WALLINGFORD — One of the items that is being overlooked in the agenda for the upcoming Grand Lodge of Connecticut Annual Communication is a bold initiative to help finance the rejuvenation of the state’s older lodge buildings, a plan that may be the first of its kind in the North America, and which may be the key toward not only rejuvenating the buildings, but revitalizing the lodges, themselves.
Like most of the areas of the northeastern US, Connecticut has a number of older lodge buildings, many of them built in the early 1900s or even before. While many of these buildings are located in the center of their respective towns, these historic buildings were often poorly maintained, and the funds for much needed capital improvements were often neglected by the members from the 1960s until today. Indeed, it’s not unusual for lodges to lack air conditioning or updated heating systems, proper kitchen and dining areas, or in some cases, even modern bathroom facilities.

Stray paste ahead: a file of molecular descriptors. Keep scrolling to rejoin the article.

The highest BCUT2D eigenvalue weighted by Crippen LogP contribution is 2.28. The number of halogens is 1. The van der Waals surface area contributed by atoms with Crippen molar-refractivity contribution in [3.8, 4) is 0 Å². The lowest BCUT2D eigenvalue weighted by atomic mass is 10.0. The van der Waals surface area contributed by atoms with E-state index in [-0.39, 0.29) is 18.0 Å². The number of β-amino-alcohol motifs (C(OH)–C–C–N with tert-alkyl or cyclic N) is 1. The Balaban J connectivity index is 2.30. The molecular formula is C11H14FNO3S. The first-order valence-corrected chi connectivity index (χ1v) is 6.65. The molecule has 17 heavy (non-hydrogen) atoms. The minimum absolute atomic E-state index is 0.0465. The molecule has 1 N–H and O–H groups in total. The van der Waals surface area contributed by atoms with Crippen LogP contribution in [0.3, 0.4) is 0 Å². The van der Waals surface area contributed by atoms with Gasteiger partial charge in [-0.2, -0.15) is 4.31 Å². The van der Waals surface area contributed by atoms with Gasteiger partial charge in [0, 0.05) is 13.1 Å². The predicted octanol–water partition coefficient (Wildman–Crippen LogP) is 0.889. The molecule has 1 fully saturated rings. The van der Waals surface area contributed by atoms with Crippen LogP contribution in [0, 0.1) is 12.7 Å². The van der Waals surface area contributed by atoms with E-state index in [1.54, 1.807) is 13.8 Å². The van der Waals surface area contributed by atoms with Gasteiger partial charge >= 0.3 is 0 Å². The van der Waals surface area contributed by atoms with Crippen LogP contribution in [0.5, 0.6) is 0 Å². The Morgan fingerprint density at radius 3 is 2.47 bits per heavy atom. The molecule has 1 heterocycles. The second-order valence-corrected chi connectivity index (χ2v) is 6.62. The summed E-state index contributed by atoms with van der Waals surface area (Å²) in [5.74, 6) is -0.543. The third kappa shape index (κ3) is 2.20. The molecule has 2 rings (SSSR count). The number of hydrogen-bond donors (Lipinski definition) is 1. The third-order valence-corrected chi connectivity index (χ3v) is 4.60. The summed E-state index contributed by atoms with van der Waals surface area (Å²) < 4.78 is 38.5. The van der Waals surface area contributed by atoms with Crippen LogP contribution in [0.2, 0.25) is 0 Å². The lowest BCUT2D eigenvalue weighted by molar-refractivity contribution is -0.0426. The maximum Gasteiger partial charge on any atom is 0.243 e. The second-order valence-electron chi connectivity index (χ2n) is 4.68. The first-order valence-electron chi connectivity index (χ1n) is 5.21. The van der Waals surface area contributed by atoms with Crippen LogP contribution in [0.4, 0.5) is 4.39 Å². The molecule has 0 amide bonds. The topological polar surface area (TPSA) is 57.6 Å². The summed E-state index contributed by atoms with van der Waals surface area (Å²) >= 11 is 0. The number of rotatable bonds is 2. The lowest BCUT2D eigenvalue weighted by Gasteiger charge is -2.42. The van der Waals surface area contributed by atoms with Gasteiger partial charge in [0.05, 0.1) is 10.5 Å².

“While some members of the fraternity might see their facilities as ‘quaint,’ the sad fact is that many members of the public, including potential members, see them as ‘antiquated,’ ‘dated,’ or just plain ‘old,’ and it becomes a real turn-off,” said Grand Master Simon LaPlace. “Unfortunately, many of the lodges were short-sighted and skimped on saving money for improvements, and with the lack of new members, they simply can’t afford to put the necessary thousands of dollars into building improvements, and many of them are just barely able to keep up with the basic maintenance. This is why we are introducing this plan, which should help them to raise the money to bring the facilities up to date.”